Sept. 30–A Louisiana economist’s latest forecast for the Houma-Thibodaux area offers a glimmer of hope to a community hit hard by a four-year offshore oil bust.
Put simply, Loren Scott’s report, the subject of a story on today’s front page, says the area has hit bottom and has started the “long road back.”
Scott makes no statements about if or when the area might return to the boom times it saw before global crude prices plunged in 2014, taking thousands of local jobs with them. But his report offers evidence that the economy is on the mend and predicts a gain of 700 jobs next year and 2,100 the following.
“The numbers obviously do not show great growth,” the report says, “but at least they are up.”
Here are a few of my own random observations based on Scott’s latest forecast:
SAME OLD …
“Diversify” was the catchphrase among politicians, business people and many residents after the local oilfield economy tanked during the bust of the late 1980s. And “diversify” is the catchphrase again as the local oilfield economy reels from months of persistently low crude prices.
Despite pledges, ours remains a one-horse community. Scott’s report cites a few examples of companies diversifying their work to become less dependent on oil’s boom-or-bust cycles. But it also makes clear that one thing will determine the speed and degree of any local rebound: oil prices.
“It is a tough situation when an economy is tied so closely to a commodity and that commodity’s price fluctuates in a most unpredictable way,” the report says.
OUT OF OUR CONTROL
Scott predicts oil will rise from an average $65 a barrel this year to $80 a barrel by 2020. Analysts have long cited $60 a barrel as the break-even price for most deepwater projects in the Gulf of Mexico, though companies are pushing the price lower through innovation and efficiency. In any case, a stable, $80 price could increase companies’ interest in drilling in the Gulf.
It’s notoriously difficult to predict long-term crude prices because so many variables affect them, something Scott acknowledges in his report.
War or rebellion in the Middle East, decisions in Washington, climate change and nations’ response to it, the gradual switch from oil to alternative energy sources, a U.S. shale drilling boom, technological change and innovation, OPEC production levels, demand for oil and gas in countries lots of people have never heard of, a colder-than-expected winter in the northeast — these issues and others have a great bearing on how many people hold jobs locally, how much they will pay and how long they will last.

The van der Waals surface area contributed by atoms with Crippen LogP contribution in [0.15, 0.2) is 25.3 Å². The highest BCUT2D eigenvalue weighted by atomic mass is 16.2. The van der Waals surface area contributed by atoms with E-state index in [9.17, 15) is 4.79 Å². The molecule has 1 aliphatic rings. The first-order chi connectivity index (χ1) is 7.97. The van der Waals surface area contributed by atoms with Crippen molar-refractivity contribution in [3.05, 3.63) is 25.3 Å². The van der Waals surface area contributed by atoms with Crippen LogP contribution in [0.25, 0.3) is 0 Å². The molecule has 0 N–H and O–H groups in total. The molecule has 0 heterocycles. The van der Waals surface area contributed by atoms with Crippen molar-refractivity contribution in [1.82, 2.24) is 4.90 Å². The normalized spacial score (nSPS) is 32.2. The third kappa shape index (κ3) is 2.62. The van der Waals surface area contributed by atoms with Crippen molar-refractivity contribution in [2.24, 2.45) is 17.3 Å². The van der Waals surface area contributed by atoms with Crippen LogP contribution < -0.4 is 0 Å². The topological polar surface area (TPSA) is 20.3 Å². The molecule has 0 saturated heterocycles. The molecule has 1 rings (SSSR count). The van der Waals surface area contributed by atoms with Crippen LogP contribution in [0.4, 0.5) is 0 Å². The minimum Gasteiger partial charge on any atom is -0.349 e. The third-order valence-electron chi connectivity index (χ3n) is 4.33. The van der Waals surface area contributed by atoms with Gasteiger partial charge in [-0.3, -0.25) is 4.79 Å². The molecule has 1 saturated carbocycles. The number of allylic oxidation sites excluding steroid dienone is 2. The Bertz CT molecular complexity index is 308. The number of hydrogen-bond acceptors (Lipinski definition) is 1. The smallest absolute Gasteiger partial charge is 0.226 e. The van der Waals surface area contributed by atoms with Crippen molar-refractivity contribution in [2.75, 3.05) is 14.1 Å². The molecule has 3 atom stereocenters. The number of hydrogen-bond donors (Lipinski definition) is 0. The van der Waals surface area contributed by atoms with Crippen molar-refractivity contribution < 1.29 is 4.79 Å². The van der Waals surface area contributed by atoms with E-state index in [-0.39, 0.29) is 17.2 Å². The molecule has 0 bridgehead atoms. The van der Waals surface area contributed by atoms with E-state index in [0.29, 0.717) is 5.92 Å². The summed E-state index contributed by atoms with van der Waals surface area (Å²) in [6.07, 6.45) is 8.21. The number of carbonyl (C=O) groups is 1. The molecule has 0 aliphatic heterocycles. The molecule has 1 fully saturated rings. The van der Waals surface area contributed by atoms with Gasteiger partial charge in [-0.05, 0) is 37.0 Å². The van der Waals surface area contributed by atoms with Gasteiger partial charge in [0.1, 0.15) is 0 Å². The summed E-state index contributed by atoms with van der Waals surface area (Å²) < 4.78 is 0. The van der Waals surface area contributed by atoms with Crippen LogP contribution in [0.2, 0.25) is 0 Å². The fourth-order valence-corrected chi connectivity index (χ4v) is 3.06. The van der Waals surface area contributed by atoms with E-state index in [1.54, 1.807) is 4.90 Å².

Local CEOs have little or no control over the macro issues that decide the industry’s fate. Neither do local politicians. Or local workers.
So local jobs, despite conventional wisdom, are often decided by people and trends few locals would describe as local.
DIFFERENCE OF OPINION
Scott’s forecast, though well regarded, is one economist’s interpretation of how a lot of complex factors will work to influence the area’s economy.
David Dismukes, executive director of LSU’s Center for Energy Studies, told The Courier and Daily Comet in Saturday’s annual Oil and Industry section that he foresees the industry rebounding somewhat but still expects it to lag behind historic standards.
He suggested any rebound will be tempered, in part, by burgeoning production in inland shale fields, which helped make the U.S. the world’s top oil producer this month for the first time since 1973. Drilling there is quicker, and the break-even price is lower.
“The Houma economy is tied very closely with offshore oil and gas activity, and, unfortunately, that is not, and likely will not, be a basin of particular interest to a large number of oil and gas companies,” Dismukes said. “Most are continuing to exploit the onshore unconventional resources around the U.S. and will increasingly be looking for opportunities abroad. While some activity will likely pick up, primarily activity in the deepwater Gulf of Mexico, it’s not likely to be enough to bring back the robust periods of activity we have seen in the past.”
His bottom line sounds similar to Scott’s — just a little more cautious.
— Executive Editor Keith Magill can be reached at 857-2201 or firstname.lastname@example.org.
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